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Compromise is key to rhinoplasty revision surgery

Key iconKey Points

  • Revision rhinoplasties generally involve compromise because it is more difficult to create 'perfect' nose in secondary cases
  • Common complaints after primary rhinoplasty include assymetric nasal tip, symptomatic nasal obstruction, irregularity of upper-third of nose
  • Dorsal reconstructions involve use of only grafts, require material that is long and strong

Dr. Pearlman
Unique issues relating to graft selection and management of patient expectations make surgical planning much more complex for revision rhinoplasty compared with a primary procedure, according to Steven J. Pearlman, M.D.

"As in primary rhinoplasty, the patient's aesthetic desires and the surgeon's assessment of the existing abnormalities influence the complexity of the revision surgery. However, insufficient septal and conchal cartilage for grafting is more likely when working on a previously operated nose, so that the need to weigh the risks and benefits of alternative graft materials may become part of the equation," Dr. Pearlman says.


A male patient before (left) and after a tertiary revision rhinoplasty with spreader grafts, alar strut grafts and a dorsal onlay graft with diced cartilage in fascia for a saddle nose correction. Cartilage came from the patient’s rib. (Photos credit: Steven J. Pearlman, M.D.)
"Furthermore, patients seeking revision surgery are already traumatized, which makes managing their expectations even more critical and more challenging," he says. Dr. Pearlman is director, division of facial plastic surgery, St. Luke's-Roosevelt Hospital and the Head and Neck Institute, New York. Speaking at Vegas Cosmetic Surgery 2011, Dr. Pearlman noted that data from a recently published study he co-authored (Yu K, Kim A, Pearlman SJ. Arch Facial Plast Surg. 2010;12(5):291-297) reviewing 100 consecutive patients seeking revision rhinoplasty highlights the heightened emotional state of the revision rhinoplasty patient.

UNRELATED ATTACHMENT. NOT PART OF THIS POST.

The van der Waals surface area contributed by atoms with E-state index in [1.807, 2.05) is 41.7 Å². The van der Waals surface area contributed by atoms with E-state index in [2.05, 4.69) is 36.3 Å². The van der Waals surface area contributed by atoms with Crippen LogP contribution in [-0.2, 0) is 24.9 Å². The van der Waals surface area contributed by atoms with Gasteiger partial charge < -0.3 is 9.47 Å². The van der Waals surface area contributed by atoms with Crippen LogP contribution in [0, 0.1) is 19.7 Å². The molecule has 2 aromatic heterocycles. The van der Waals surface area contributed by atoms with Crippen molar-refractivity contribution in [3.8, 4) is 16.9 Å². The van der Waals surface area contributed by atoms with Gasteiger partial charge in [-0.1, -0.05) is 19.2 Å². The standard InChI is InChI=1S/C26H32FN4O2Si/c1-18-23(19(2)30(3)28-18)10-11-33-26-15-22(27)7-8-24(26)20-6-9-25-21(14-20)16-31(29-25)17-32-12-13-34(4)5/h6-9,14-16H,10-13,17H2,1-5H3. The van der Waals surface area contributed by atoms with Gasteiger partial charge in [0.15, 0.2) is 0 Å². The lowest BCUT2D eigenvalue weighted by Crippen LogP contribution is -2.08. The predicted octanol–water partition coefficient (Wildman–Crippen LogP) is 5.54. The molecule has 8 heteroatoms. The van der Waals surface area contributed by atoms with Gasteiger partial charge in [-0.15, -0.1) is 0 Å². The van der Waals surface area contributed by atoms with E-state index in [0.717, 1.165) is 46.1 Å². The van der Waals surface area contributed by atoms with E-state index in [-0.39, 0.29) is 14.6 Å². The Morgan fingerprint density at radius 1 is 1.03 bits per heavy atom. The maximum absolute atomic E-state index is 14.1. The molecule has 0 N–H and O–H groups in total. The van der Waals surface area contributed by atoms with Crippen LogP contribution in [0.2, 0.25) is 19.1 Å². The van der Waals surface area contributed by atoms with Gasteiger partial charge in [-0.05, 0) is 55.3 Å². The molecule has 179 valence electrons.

While the majority (57 percent) of patients sought a second surgeon for the revision because they did not get the results they wanted, one-fourth of the patients did not return to their original surgeon because they felt he or she was insensitive to their needs and desires.

Another issue to consider in planning a revision rhinoplasty is that patients may not be seeking an ideal textbook appearance, particularly if their primary complaint is difficulty breathing, says Dr. Pearlman, who is also clinical associate professor of otolaryngology — head and neck surgery, Columbia University College of Physicians and Surgeons, New York.

"Although surgeons might identify multiple appearance defects, patients may be satisfied with the aesthetics of their new nose, even if the tip is too high or the dorsum too low," he says. "The surgery should not be planned to please the doctor, but should represent a mutual agreement taking into account the desired outcome and the effect of using different graft materials on the patient's needs, desires and tolerance for risk.

"All revision rhinoplasties generally involve some compromise because it is much harder to create the perfect nose in secondary cases," Dr. Pearlman says. "In addition, after considering the extra OR time and morbidity involved with opening the chest to harvest rib cartilage, some patients may be willing to compromise the amount of improvement achieved for a less complex procedure."


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